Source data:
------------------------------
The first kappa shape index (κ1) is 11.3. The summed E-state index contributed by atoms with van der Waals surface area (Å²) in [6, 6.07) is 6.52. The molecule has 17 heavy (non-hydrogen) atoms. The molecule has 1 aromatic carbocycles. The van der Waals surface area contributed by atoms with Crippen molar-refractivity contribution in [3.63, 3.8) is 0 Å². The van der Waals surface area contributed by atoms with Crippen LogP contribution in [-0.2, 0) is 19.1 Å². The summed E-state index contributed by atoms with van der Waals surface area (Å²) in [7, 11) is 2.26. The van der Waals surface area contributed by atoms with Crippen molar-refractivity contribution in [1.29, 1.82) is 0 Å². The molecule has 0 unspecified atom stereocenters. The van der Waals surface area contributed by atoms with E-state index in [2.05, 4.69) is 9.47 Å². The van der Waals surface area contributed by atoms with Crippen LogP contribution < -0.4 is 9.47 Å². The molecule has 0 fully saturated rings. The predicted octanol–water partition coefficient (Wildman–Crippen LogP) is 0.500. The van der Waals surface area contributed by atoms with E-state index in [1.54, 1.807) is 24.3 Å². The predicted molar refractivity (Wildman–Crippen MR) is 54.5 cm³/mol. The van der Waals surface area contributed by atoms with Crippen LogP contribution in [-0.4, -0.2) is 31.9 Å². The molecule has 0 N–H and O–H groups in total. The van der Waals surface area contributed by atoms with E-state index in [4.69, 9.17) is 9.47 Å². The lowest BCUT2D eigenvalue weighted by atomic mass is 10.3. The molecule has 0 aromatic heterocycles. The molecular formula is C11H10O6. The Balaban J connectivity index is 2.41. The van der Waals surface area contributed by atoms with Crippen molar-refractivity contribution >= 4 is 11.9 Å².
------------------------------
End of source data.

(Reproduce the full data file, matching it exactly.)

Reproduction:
The first kappa shape index (κ1) is 11.3. The summed E-state index contributed by atoms with van der Waals surface area (Å²) in [6, 6.07) is 6.52. The molecule has 17 heavy (non-hydrogen) atoms. The molecule has 1 aromatic carbocycles. The van der Waals surface area contributed by atoms with Crippen molar-refractivity contribution in [3.63, 3.8) is 0 Å². The van der Waals surface area contributed by atoms with Crippen LogP contribution in [-0.2, 0) is 19.1 Å². The summed E-state index contributed by atoms with van der Waals surface area (Å²) in [7, 11) is 2.26. The van der Waals surface area contributed by atoms with Crippen molar-refractivity contribution in [1.29, 1.82) is 0 Å². The molecule has 0 unspecified atom stereocenters. The van der Waals surface area contributed by atoms with E-state index in [2.05, 4.69) is 9.47 Å². The van der Waals surface area contributed by atoms with Crippen LogP contribution < -0.4 is 9.47 Å². The molecule has 0 fully saturated rings. The predicted octanol–water partition coefficient (Wildman–Crippen LogP) is 0.500. The van der Waals surface area contributed by atoms with E-state index in [1.54, 1.807) is 24.3 Å². The predicted molar refractivity (Wildman–Crippen MR) is 54.5 cm³/mol. The van der Waals surface area contributed by atoms with Crippen LogP contribution in [-0.4, -0.2) is 31.9 Å². The molecule has 0 N–H and O–H groups in total. The van der Waals surface area contributed by atoms with E-state index in [4.69, 9.17) is 9.47 Å². The lowest BCUT2D eigenvalue weighted by atomic mass is 10.3. The molecule has 0 aromatic heterocycles. The molecular formula is C11H10O6. The Balaban J connectivity index is 2.41. The van der Waals surface area contributed by atoms with Crippen molar-refractivity contribution >= 4 is 11.9 Å².